Washington, DC, United States (4E) – Initial claims for unemployment benefits dropped significantly last week to its lowest level in seven years, evidence of strengthening labor market after several weeks of instability.
In the week ended May 10, first-time jobless benefits declined by 24,000 to 297,000 on a seasonally adjusted basis, according to the Labor Department’s report released Thursday. The figure was below estimates as economists polled by The Wall Street Journal called for the new claims to rise slightly to 320,000.
The four-week moving average–a more credible measure of trends in claims as it evens out weekly volatility–declined slightly by 2,000 to 323,250 last week.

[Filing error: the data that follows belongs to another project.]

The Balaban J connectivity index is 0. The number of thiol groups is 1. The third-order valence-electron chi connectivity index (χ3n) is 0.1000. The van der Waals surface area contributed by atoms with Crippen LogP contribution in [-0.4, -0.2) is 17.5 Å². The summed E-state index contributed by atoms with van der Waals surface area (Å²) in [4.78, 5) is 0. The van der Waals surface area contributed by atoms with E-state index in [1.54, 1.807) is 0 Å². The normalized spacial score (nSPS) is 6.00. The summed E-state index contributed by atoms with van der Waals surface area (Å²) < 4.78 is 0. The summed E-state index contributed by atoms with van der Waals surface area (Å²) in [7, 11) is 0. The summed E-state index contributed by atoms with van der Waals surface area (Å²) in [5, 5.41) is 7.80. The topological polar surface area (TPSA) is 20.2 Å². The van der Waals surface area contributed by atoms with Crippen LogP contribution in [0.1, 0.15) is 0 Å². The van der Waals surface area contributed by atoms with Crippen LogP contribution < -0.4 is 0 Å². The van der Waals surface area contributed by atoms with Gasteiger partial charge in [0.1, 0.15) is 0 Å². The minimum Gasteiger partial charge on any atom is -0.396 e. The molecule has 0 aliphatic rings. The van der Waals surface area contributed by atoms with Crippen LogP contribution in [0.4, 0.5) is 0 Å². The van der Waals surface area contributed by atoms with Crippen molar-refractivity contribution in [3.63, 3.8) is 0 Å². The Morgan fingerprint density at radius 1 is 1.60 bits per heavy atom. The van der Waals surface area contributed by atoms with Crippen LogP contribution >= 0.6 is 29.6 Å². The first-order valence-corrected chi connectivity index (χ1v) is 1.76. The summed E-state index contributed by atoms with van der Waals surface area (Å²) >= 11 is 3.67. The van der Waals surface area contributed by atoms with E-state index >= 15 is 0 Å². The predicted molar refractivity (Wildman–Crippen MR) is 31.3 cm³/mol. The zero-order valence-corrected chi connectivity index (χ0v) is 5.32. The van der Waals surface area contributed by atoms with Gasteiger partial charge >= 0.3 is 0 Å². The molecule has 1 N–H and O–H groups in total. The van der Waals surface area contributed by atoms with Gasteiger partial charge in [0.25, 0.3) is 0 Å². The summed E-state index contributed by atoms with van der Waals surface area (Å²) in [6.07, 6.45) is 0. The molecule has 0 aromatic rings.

In week ended May 3, the volume of continuing unemployment benefits–those drawn by workers for over a week–dropped by 9,000 to 2,667,000, and represents the lowest level since December 2007. The figures are reported with a one-week lag.
Applications for new benefits were impacted by the moving holidays, resulting to distortion in the Labor Department data. This led to surprisingly high figures for recent claims and others particularly low. No special factors were seen in the claims data for last week, according to the Labor Department.